Section 97 places extensive restrictions on the ability of employers to call in replacement labour to do the work of the strikers. Essentially, employers can not employ or engage people principally to “perform the work of a striking or locked out employee”. However existing employees can voluntarily agree to do this work.
Section 97 has the potential to give a strike real “teeth” because if an employer cannot replace striking staff, then even if large numbers of employees are not on strike, the business may be unable to operate if the strikers are in key roles.
The Court of Appeal has recently issued an important judgment on section 97 which may increase its impact even further. In Finau v Southward Engineering Ltd, a strike in the workplace resulted in a coil slitter machine not being operated. The employer then instructed two non striking employees to operate the coil slitter. The two non striking employees were employed as “tube mill operators” but they occasionally worked on the coil slitter.
The non striking employees didn’t want to undertake the work performed by their striking colleagues and so refused to operate the coil slitter. The employer then suspended them saying they were now parties to the strike.
The issue in the Employment Court was whether the employees could be made to work on the coil slitter as part of their normal duties or whether their agreement was essential. The employees’ union argued that the issue should be decided on the basis that the replacement employees must have been scheduled to do “the particular task that, but for the strike, would have been done by a worker on strike at the time in question”.
The Employment Court found that this approach would “tilt [the] balance very much in favour of employees and unions engaged in a strike”. It held that the non striking worker could be instructed to undertake the work if it was “the type of work” which comes within the normal duties of the non striking employee.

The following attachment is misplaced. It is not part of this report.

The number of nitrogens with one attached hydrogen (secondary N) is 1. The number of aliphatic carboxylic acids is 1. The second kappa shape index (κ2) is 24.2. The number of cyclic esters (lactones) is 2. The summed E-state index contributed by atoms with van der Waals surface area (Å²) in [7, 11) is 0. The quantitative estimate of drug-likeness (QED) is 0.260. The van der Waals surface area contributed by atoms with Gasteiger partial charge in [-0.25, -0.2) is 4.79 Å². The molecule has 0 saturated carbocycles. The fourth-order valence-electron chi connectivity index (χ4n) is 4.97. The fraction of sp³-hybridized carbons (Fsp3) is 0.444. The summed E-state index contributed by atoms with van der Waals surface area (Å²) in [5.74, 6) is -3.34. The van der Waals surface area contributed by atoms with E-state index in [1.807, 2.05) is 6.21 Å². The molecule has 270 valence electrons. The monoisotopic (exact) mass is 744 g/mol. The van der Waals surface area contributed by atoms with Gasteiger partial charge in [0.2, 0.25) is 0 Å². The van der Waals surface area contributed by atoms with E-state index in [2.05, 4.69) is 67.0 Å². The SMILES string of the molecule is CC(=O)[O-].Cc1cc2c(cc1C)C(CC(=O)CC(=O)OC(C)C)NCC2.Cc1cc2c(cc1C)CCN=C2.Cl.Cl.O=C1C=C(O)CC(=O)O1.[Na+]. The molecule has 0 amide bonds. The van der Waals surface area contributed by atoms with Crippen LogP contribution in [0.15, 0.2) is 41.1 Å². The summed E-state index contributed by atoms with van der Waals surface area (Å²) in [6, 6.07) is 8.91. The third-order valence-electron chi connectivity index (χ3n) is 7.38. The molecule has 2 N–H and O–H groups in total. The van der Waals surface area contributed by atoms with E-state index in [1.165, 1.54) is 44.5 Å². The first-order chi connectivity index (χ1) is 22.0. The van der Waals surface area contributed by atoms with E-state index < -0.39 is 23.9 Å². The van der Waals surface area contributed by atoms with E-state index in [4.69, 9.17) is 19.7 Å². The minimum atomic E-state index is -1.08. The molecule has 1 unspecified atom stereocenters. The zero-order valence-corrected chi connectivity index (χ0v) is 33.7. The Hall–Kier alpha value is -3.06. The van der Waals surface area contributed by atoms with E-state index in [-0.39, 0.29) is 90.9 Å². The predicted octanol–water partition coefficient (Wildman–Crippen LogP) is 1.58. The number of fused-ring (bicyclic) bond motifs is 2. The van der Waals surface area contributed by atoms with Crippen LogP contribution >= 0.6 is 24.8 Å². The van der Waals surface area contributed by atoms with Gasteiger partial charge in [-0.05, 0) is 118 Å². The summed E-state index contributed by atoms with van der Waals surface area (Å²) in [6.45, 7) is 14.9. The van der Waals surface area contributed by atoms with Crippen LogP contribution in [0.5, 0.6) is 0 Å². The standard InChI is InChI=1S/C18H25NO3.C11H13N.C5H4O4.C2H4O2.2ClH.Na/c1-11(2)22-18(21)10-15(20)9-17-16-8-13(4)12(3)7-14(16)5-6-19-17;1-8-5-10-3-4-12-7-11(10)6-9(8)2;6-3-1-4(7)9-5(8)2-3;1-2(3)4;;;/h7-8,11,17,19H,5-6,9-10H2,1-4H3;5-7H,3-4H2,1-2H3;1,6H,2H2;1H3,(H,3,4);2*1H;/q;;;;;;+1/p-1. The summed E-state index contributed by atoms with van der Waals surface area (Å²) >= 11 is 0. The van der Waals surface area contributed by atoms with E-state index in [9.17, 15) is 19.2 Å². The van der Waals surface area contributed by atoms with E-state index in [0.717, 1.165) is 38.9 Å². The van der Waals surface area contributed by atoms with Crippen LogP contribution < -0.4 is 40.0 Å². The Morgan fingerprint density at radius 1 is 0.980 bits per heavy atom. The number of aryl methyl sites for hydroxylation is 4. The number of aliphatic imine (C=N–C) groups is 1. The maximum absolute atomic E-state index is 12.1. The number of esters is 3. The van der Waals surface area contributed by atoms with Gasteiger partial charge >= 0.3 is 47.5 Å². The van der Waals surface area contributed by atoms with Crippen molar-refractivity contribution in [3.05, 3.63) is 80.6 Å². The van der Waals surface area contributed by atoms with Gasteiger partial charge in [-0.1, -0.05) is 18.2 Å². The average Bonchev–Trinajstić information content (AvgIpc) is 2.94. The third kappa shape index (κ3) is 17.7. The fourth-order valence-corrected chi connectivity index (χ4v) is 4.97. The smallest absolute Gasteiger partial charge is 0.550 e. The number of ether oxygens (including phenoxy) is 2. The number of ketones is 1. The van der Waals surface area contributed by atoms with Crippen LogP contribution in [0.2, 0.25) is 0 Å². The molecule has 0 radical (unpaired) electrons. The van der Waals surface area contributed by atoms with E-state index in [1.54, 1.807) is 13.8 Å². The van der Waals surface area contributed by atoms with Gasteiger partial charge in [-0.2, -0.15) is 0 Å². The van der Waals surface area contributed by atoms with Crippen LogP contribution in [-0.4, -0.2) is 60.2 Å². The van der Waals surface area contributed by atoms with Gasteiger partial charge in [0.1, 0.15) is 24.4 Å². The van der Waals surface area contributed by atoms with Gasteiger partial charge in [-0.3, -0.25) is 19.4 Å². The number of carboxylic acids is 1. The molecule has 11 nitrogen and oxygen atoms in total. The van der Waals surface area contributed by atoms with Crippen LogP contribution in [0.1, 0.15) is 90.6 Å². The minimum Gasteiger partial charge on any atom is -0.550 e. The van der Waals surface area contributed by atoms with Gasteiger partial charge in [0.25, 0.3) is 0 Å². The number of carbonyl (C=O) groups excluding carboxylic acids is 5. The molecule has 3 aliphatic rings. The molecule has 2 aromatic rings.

However, the Court of Appeal disagreed with the Employment Court’s conclusion. The Court held that the work of a striking or locked out employee meant “the work a striking or locked out employee would probably have been performing had he or she not been striking or locked out”.
The Court of Appeal felt that both the employer and the non striking employee needed a test that provided clarity to them both and so posed the following question – “the parties faced with a strike, need to imagine what the strike affected part of the workplace would probably have looked like were the strike not taking place… This mental picture is not to be constructed on a snapshot basis or in painstaking details; the mental picture is more broad brush than that”.
The Court stated that what the parties need to focus on is what the striking employee would have been doing over the period of the strike. If the employer wants another employee to undertake that work and if that other employee would not have been asked to do such work but for the strike, then section 97 will apply. That will mean that other employee can lawfully refuse to do that work.
Contingency plans may need to be re-examined in light of this decision, as it may no longer be safe to assume you have the resources to cover striking staff.